I was young when I read the book. I was young when I watched the movie based on the book.
But after reading and learning of the real life story of Rubin Carter, my mind was no longer that of a young boy but one of an enlightened man now very aware to the horrors that can happen in a blink of an eye. To the harsh reality of what being black in America meant back then and what in some capacity it means now.
Rubin “Hurricane” Carter (May 6, 1937 – April 20, 2014) was an American–Canadianmiddleweightboxer, wrongfully convicted of murder and later released following a petition of habeas corpus after serving almost 20 years in prison.
The Hurricane is probably one of Denzel’s best acting performances in his career. The movie was touching and I am sure Denzel felt the full weight of the challenge faced playing such an iconic Boxer. No one but Denzel could bring that much presence and passion on the big screen.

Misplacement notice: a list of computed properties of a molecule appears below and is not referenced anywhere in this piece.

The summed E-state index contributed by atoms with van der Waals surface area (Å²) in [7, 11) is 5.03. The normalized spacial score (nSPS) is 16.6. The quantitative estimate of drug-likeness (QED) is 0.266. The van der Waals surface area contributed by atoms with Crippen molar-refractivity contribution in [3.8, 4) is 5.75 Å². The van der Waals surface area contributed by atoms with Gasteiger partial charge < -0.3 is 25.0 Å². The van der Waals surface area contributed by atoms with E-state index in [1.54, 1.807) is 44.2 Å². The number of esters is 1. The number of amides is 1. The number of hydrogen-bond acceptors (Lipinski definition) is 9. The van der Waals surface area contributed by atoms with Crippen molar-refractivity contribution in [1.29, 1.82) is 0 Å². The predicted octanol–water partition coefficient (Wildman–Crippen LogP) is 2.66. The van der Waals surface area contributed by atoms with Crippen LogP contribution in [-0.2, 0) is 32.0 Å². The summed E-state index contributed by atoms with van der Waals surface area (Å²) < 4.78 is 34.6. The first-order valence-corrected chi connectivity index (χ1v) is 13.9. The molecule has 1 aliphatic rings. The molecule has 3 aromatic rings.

-CEO/President of Rise Celestial Studios shares his experience regarding Hurricane Carter.
Carter and Artis were interrogated for 17 hours, released, then re-arrested weeks later. In 1967, they were convicted of all three murders, and given life sentences, served in Rahway State Prison; a retrial in 1976 upheld their sentences, but it was overturned in 1985. Prosecutors declined to try the case a third time after their appeal to the U.S. Supreme Court failed.
Carter’s autobiography, titled The Sixteenth Round, written while he was in prison, was published in 1974 by Viking Press. The story inspired the 1975 Bob Dylan song “Hurricane” and the 1999 film The Hurricane (with Denzel Washington playing Carter). From 1993 to 2005, Carter served as executive director of the Association in Defence of the Wrongly Convicted (later rebranded as Innocence Canada).